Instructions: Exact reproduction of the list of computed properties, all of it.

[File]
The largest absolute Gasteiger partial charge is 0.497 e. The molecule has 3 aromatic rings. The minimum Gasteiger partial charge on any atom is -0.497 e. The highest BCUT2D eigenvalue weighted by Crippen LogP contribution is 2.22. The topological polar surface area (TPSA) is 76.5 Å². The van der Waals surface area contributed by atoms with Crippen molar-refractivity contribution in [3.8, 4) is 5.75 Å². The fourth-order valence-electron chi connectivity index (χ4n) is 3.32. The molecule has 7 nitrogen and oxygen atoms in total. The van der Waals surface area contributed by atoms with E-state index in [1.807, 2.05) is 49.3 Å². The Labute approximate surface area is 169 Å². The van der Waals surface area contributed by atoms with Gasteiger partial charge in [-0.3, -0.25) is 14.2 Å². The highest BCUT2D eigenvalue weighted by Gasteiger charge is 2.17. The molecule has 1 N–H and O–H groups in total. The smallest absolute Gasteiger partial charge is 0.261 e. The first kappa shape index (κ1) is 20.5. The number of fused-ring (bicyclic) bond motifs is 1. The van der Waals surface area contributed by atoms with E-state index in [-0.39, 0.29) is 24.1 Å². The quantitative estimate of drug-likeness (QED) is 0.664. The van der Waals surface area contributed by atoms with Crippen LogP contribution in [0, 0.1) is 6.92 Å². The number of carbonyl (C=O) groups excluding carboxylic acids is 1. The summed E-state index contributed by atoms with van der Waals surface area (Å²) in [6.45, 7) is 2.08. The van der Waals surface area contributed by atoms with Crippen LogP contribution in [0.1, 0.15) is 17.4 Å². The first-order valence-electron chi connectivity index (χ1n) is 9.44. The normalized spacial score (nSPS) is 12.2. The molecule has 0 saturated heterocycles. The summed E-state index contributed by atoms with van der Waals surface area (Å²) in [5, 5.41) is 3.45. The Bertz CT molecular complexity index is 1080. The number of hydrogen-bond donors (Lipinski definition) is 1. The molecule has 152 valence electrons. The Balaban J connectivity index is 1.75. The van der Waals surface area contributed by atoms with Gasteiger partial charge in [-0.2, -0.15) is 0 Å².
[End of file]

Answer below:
The largest absolute Gasteiger partial charge is 0.497 e. The molecule has 3 aromatic rings. The minimum Gasteiger partial charge on any atom is -0.497 e. The highest BCUT2D eigenvalue weighted by Crippen LogP contribution is 2.22. The topological polar surface area (TPSA) is 76.5 Å². The van der Waals surface area contributed by atoms with Crippen molar-refractivity contribution in [3.8, 4) is 5.75 Å². The fourth-order valence-electron chi connectivity index (χ4n) is 3.32. The molecule has 7 nitrogen and oxygen atoms in total. The van der Waals surface area contributed by atoms with E-state index in [1.807, 2.05) is 49.3 Å². The Labute approximate surface area is 169 Å². The van der Waals surface area contributed by atoms with Gasteiger partial charge in [-0.3, -0.25) is 14.2 Å². The highest BCUT2D eigenvalue weighted by Gasteiger charge is 2.17. The molecule has 1 N–H and O–H groups in total. The smallest absolute Gasteiger partial charge is 0.261 e. The first kappa shape index (κ1) is 20.5. The number of fused-ring (bicyclic) bond motifs is 1. The van der Waals surface area contributed by atoms with E-state index in [-0.39, 0.29) is 24.1 Å². The quantitative estimate of drug-likeness (QED) is 0.664. The van der Waals surface area contributed by atoms with Crippen LogP contribution in [0, 0.1) is 6.92 Å². The number of carbonyl (C=O) groups excluding carboxylic acids is 1. The summed E-state index contributed by atoms with van der Waals surface area (Å²) in [6.45, 7) is 2.08. The van der Waals surface area contributed by atoms with Crippen LogP contribution in [0.1, 0.15) is 17.4 Å². The first-order valence-electron chi connectivity index (χ1n) is 9.44. The normalized spacial score (nSPS) is 12.2. The molecule has 0 saturated heterocycles. The summed E-state index contributed by atoms with van der Waals surface area (Å²) in [5, 5.41) is 3.45. The Bertz CT molecular complexity index is 1080. The number of hydrogen-bond donors (Lipinski definition) is 1. The molecule has 152 valence electrons. The Balaban J connectivity index is 1.75. The van der Waals surface area contributed by atoms with Gasteiger partial charge in [-0.2, -0.15) is 0 Å².